When a young boy is brutally assaulted and murdered, the police in Flint City believe they have an iron-clad case against Terry Maitland. Evidence and witnesses are piling up, until Terry’s solid alibi turns the seemingly impossible into reality. There is no end to the universe, and things will only get stranger before the case is finally resolved.
I made the mistake of reading – or rather, listening – to The Outsider after watching the television series, so a lot of the twists and turns didn’t surprise me the way that they would have otherwise. That said, this is an incredibly well-crafted story. I really enjoy the way that King allows his stories time to fill out, to grow, to mature. Some people would complain that many of King’s books are too long, and contain too much padding. I will admit that may be true for some but, in the case of The Outsider, it didn’t feel like any words were wasted.
One of King’s greatest strengths, in my opinion, is his ability to write characters and make them believable. Ralph’s journey from stoic realism and unwillingness to believe in the supernatural to the person that stood by Holly’s side and faced the Outsider was incredible. There were certainly times that I was mad at Ralph for not believing what was clearly evident, but that was by design. Few authors have the ability to make me really care about and understand the characters that they bring to life, and Stephen King is certainly one of them.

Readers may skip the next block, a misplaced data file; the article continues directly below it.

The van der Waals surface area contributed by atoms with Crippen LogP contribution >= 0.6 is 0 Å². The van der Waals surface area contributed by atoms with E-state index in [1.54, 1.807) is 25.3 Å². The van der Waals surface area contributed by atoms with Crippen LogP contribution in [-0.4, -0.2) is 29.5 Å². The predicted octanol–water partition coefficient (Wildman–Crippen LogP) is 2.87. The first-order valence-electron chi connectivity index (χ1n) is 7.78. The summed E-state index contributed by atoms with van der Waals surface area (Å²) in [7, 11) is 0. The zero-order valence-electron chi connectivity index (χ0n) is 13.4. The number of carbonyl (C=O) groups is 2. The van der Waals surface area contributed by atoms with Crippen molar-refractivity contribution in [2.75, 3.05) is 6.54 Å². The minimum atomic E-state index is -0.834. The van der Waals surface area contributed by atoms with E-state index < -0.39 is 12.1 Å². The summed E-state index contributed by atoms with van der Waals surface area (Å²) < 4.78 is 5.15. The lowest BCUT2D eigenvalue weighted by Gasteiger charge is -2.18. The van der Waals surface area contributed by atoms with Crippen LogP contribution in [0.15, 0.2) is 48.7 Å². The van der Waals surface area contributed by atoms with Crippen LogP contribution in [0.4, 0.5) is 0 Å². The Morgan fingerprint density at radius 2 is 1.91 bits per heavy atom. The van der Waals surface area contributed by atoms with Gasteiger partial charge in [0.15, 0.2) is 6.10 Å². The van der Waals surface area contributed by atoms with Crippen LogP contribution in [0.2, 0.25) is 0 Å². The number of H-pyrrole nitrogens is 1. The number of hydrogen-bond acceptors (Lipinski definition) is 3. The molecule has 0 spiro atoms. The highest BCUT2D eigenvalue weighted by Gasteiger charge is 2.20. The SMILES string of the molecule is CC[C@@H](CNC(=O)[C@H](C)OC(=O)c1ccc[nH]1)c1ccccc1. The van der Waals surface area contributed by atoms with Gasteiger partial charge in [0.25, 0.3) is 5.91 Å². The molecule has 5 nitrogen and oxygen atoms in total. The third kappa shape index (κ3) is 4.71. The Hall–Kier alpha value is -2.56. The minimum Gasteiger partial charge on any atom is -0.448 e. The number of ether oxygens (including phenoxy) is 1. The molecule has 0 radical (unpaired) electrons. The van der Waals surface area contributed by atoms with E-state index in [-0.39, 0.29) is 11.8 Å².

The Outsider itself was creepy and disturbing and evil, and I really liked King tying it to Spanish folklore. I was left wondering if the Outsider was related to Pennywise and other spawn of the Crimson King, and whether The Outsider could potentially be a part of King’s larger cosmic mythos. Holly’s words about a power for good balancing out the evil supports this. Regardless, as with many of his literary creations, the Outsider will remain in my mind and haunt the shadows of my memory for a long time to come.
I listened to the audiobook version of The Outsider and greatly enjoyed Will Patton’s narration. My only complaint was the way that he read Holly, but it is definitely a minor one.